When I was twenty years old, I thought nothing of playing a round of golf in the morning and three sets of tennis in the afternoon, then staying up late at night with friends. If I did that same thing today, I would have a team of doctors attending me in the hospital. We all, at some point, try to defy time and act like we can do the things we once did in the past. Sometimes it takes a lot for us to accept our limitations, whether it is our play or our work. Ecclesiastes teaches us that forces from the outside seem to always dictate what we can do and not do.

Time can be a harsh taskmaster.

The clock relentlessly and inexorably moves forward with the cycles and rhythms of life offering only meaninglessness, as we discover we are prisoners of time. But for the believer, time can be redeemed with godly purpose and meaning, no matter what the season of life is. Because there is time, and all things will someday come to an end – all activity, or the lack of it, will be judged according to how we denied or accepted our limitations due to time. 

Ecclesiastes also offers to us what seems a subversive perspective that is counter-cultural to our society. Whereas many Americans believe that if we work hard and do the right thing we can shape our own lives and our own prosperity, the Teacher of Ecclesiastes insists on submitting and moving with the events, rhythms, and seasons of God.  

Apart from God, time is futile and meaningless. In our denial, it is no wonder so many persons are so unhappy with their lives.

In the seasons of life and experiences we have from birth to death, the conclusion of Ecclesiastes is that everything is out of our control. Too many of us try to exert control over events, people, and circumstances when, in truth, any control we have is an illusion. I call this the “c-clamp syndrome,” trying to clamp down on others to get them to submit to our agenda.

Instead, Holy Scripture directs us to practice self-control – to focus on myself and my own actions:

Moderation is better than muscle, self-control better than political power. (Proverbs 16:32, MSG)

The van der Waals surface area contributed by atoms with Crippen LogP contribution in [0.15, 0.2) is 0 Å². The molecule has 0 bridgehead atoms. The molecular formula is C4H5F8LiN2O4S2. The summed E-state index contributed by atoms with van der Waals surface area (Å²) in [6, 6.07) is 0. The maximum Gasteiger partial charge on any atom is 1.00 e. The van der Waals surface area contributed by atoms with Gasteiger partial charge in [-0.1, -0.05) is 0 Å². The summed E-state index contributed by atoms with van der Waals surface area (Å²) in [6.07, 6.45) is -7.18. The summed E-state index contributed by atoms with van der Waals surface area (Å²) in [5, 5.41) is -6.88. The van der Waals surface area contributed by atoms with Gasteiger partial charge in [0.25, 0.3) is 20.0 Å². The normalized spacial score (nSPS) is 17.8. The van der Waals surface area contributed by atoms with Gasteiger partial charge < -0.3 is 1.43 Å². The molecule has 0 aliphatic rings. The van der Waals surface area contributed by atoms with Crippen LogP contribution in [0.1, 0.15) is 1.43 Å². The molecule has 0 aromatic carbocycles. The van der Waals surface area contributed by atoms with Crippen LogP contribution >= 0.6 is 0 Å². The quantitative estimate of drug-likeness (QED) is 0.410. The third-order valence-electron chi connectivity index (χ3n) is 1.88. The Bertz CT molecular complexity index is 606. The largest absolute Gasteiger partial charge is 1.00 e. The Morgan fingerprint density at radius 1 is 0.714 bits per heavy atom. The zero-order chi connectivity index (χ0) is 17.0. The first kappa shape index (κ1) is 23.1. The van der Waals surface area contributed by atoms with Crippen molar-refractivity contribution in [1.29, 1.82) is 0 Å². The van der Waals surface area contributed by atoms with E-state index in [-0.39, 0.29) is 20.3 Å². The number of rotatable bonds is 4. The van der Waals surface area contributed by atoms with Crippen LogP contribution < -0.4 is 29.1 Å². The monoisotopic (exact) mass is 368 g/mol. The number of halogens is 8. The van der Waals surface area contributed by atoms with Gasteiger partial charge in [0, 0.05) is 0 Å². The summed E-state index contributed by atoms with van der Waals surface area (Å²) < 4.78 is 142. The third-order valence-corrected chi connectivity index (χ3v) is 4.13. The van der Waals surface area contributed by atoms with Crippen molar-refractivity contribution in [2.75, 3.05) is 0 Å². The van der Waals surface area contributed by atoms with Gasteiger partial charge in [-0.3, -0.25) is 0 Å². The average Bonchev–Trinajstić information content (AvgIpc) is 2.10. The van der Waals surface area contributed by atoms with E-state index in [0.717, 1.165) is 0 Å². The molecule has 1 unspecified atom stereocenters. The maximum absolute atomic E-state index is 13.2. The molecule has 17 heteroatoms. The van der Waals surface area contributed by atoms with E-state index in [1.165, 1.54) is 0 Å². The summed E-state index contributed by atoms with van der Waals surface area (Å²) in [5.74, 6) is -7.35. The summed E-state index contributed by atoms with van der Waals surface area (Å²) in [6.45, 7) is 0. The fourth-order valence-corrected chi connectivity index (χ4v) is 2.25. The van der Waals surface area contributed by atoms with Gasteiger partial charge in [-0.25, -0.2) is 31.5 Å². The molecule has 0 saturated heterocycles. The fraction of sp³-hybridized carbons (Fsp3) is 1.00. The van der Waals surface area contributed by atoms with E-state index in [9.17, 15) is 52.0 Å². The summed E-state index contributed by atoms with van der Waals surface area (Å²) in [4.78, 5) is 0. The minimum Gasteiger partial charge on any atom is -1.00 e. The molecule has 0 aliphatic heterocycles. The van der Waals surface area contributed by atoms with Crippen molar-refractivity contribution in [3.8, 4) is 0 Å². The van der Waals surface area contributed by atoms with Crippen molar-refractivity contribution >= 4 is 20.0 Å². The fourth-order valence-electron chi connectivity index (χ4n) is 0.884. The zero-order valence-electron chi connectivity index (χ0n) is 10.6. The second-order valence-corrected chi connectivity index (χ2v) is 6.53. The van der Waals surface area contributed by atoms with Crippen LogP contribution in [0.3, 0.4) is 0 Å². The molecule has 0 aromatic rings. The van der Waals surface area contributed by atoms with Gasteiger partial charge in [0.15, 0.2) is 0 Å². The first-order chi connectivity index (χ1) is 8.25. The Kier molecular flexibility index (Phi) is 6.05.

Prepare your minds for action and exercise self-control. Put all your hope in the gracious salvation that will come to you when Jesus Christ is revealed to the world. (1 Peter 1:13, NLT)

The end of everything has come. Therefore, be self-controlled and clearheaded so you can pray. (1 Peter 4:7, CEB)

Do your best to improve your faith. You can do this by adding goodness, understanding, self-control, patience, devotion to God, concern for others, and love. If you keep growing in this way, it will show that what you know about our Lord Jesus Christ has made your lives useful and meaningful. (2 Peter 1:5-7, CEV)

We cannot make time stand still. So, we must focus on how we spend our time now. It is time for us to lay aside lesser pursuits and diligently pursue God. We each must give ourselves to the unforced rhythms of grace and let God redeem the time. What time is it?  It is time to live in harmony with God in all we say and do.

God of all time help us to know ourselves. Teach us to recognize our weaknesses and work to walk in holiness. Let us follow you in all things, submitting to the times you have for us. Thank you for your unending grace and mercy toward us when we need it most. Help us to trust you with our lives through Jesus Christ our Lord in the power of the Holy Spirit. Amen.